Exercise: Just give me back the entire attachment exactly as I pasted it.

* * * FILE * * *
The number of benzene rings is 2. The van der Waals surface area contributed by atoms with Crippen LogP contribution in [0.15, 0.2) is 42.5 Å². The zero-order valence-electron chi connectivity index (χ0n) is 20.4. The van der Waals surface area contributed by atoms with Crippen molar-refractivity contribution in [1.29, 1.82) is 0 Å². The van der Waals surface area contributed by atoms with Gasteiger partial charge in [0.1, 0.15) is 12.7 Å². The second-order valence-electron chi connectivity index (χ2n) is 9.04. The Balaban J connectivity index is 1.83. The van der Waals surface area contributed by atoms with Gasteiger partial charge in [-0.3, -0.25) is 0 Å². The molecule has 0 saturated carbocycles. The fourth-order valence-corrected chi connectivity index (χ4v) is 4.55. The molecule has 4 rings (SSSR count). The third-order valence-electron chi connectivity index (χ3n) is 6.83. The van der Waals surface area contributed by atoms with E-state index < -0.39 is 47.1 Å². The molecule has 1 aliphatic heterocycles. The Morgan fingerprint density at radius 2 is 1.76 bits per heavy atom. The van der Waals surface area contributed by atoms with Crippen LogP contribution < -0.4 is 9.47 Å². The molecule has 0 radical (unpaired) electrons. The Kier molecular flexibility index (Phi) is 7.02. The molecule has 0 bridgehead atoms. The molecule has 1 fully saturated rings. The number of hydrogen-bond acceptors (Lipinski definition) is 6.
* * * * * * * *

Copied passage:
The number of benzene rings is 2. The van der Waals surface area contributed by atoms with Crippen LogP contribution in [0.15, 0.2) is 42.5 Å². The zero-order valence-electron chi connectivity index (χ0n) is 20.4. The van der Waals surface area contributed by atoms with Crippen molar-refractivity contribution in [1.29, 1.82) is 0 Å². The van der Waals surface area contributed by atoms with Gasteiger partial charge in [0.1, 0.15) is 12.7 Å². The second-order valence-electron chi connectivity index (χ2n) is 9.04. The Balaban J connectivity index is 1.83. The van der Waals surface area contributed by atoms with Gasteiger partial charge in [-0.3, -0.25) is 0 Å². The molecule has 0 saturated carbocycles. The fourth-order valence-corrected chi connectivity index (χ4v) is 4.55. The molecule has 4 rings (SSSR count). The third-order valence-electron chi connectivity index (χ3n) is 6.83. The van der Waals surface area contributed by atoms with E-state index < -0.39 is 47.1 Å². The molecule has 1 aliphatic heterocycles. The Morgan fingerprint density at radius 2 is 1.76 bits per heavy atom. The van der Waals surface area contributed by atoms with Crippen LogP contribution < -0.4 is 9.47 Å². The molecule has 0 radical (unpaired) electrons. The Kier molecular flexibility index (Phi) is 7.02. The molecule has 0 bridgehead atoms. The molecule has 1 fully saturated rings. The number of hydrogen-bond acceptors (Lipinski definition) is 6.